This report examines the pandemic’s impact on humanitarian access and operations. The analysis is based on developments in Colombia, Myanmar, Nigeria, South Sudan, and Yemen. The report finds that the pandemic has contributed to significantly greater humanitarian needs in many settings, alongside a high likelihood of longer-term socio-economic risks that may push more people into vulnerability. At the same time, a combination of factors has acted against humanitarian access and delivery, including: restrictions of travel into and within countries; quarantining and other restrictions on group activities; increased bureaucratic hurdles by governments and other actors; and a global financial downturn that has reduced overseas spending.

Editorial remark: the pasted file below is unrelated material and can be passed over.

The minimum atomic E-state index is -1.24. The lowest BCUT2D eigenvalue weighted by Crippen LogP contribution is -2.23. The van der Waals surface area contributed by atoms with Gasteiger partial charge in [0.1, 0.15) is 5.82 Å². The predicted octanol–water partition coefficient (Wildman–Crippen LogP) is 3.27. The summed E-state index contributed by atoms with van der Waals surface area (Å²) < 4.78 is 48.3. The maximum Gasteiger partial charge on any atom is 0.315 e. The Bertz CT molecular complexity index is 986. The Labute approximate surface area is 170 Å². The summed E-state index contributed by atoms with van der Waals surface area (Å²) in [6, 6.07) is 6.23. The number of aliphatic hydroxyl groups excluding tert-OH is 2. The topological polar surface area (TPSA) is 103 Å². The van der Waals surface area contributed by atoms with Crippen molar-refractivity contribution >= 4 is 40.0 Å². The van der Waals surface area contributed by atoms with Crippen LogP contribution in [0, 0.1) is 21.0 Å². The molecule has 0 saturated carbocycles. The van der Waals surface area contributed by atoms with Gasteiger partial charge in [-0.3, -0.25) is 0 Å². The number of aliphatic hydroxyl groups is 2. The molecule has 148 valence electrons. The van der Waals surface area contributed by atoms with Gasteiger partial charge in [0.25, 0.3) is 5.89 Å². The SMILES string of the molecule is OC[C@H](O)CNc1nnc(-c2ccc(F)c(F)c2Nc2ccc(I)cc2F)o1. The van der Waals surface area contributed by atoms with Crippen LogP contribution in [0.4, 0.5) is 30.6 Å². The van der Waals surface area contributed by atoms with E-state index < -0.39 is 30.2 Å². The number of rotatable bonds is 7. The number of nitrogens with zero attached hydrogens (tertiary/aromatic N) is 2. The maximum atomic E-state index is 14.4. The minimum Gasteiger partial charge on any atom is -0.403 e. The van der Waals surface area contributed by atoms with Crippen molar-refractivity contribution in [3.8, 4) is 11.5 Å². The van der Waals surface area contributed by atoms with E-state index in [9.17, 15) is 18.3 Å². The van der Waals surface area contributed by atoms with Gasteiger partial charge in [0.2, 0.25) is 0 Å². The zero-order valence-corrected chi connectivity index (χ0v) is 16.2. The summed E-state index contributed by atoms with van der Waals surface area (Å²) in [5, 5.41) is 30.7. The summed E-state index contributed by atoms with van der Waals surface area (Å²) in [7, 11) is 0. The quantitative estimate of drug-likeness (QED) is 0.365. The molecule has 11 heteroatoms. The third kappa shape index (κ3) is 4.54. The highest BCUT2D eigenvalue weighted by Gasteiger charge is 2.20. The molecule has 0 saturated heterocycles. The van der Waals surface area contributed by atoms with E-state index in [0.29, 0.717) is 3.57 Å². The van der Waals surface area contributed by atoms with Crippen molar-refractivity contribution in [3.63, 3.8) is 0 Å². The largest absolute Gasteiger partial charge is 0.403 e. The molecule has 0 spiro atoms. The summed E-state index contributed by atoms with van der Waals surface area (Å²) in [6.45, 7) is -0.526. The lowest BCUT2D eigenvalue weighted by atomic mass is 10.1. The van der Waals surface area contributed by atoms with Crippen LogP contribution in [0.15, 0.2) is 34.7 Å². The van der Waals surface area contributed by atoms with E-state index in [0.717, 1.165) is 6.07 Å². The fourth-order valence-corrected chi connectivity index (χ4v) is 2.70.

One of the recommendations for governments, donors, the UN, and local, non-governmental organizations is to build a coherent, multi-scalar approach to risk. The surge in international support to meet the humanitarian crisis is an important part of the response to COVID-19, but it does not capture the full picture. So-called secondary effects include a downward spiral in the livelihoods of vulnerable populations and a weakened ecosystem of economies that will be poorly positioned to support them. Interviewees pointed to the need to gather highly localized data in order to understand the specific risks facing communities but also to understand their longer-term trajectories within bigger political economies. Putting resources into risk analysis that brings local, national, and regional information together into a systemic understanding will allow the humanitarian community to pivot from response to preparedness.